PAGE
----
18. Governor Dennis Daugaard got into the competitive game of recruiting the best and the brightest teachers but he missed the target completely. If we are to compete we have to compete within our region where we still rank dead last. Let’s go back and get some more for our children.

  19. mike from iowa

    Lanny, no offense, but, I seem to have missed your point about the guv’s plan and liberals.

    I don’t know that anyone who is liberal is happy with the increase in sales tax. The main objective was to finally increase teacher pay and there were several good ideas floated here on how to accomplish that w/o sales tax increase.

    I wasn’t aware the guv’s plan was put to a vote so no one here voted for it. The point I’m missing is how the end result makes DFP non-liberal. Help me out here.

  20. Steve Sibson

    “giving teachers what the market says teachers are worth”

    Calling public education a “market” is false and thoughtless. The teachers are being used as pawns to continue the tax and spend agenda that benefit cronies.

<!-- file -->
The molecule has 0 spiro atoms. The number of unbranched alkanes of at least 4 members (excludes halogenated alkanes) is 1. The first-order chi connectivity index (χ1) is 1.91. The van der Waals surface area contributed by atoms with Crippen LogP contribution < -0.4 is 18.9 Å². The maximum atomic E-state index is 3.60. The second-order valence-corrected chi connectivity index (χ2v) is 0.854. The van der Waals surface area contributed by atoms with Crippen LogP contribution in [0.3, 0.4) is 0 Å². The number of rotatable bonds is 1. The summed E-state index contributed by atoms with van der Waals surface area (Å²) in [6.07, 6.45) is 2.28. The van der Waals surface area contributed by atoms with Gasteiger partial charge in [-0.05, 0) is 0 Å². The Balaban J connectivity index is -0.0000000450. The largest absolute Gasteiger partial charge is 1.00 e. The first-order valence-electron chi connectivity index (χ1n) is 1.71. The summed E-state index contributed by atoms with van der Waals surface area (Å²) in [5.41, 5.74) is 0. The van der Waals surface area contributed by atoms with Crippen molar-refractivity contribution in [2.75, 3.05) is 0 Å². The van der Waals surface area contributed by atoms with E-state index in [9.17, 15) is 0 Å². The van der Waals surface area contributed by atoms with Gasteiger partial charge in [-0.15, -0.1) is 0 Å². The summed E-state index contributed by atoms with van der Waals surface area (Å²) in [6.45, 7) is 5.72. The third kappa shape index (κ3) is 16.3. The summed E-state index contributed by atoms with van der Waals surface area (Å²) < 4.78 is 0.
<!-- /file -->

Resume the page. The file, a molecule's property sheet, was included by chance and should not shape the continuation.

21. Donald Pay properly reminds us of the two decades of cuts that took place following the last funding formula overhaul. This year’s teacher-pay plan does little to restore those program cuts. We aren’t bringing back gifted education, foreign languages, shop classes, or the other classes we lost. The new funding formula and the half-penny sales tax only allow us to bring the teachers who are left up toward competitive salaries. Raising teacher pay to truly competitive levels is only half the battle; we also have to rebuild the programs we cut and rebuild the competitiveness of our educational offerings.

  22. Lanny, this is still a liberal blog. I agree with you that we are raising teacher pay with a regressive tax. I agree with you that buying this plan with tax breaks mostly for commercial property owners is odious. I agree with you that we need progressive tax reform.

    We need to elect a whole new corps of liberal, progressive, Democratic legislators so that we are forced into fewer bad compromises like HB 1182/SB 131 to meet our states needs.

  23. Donald Pay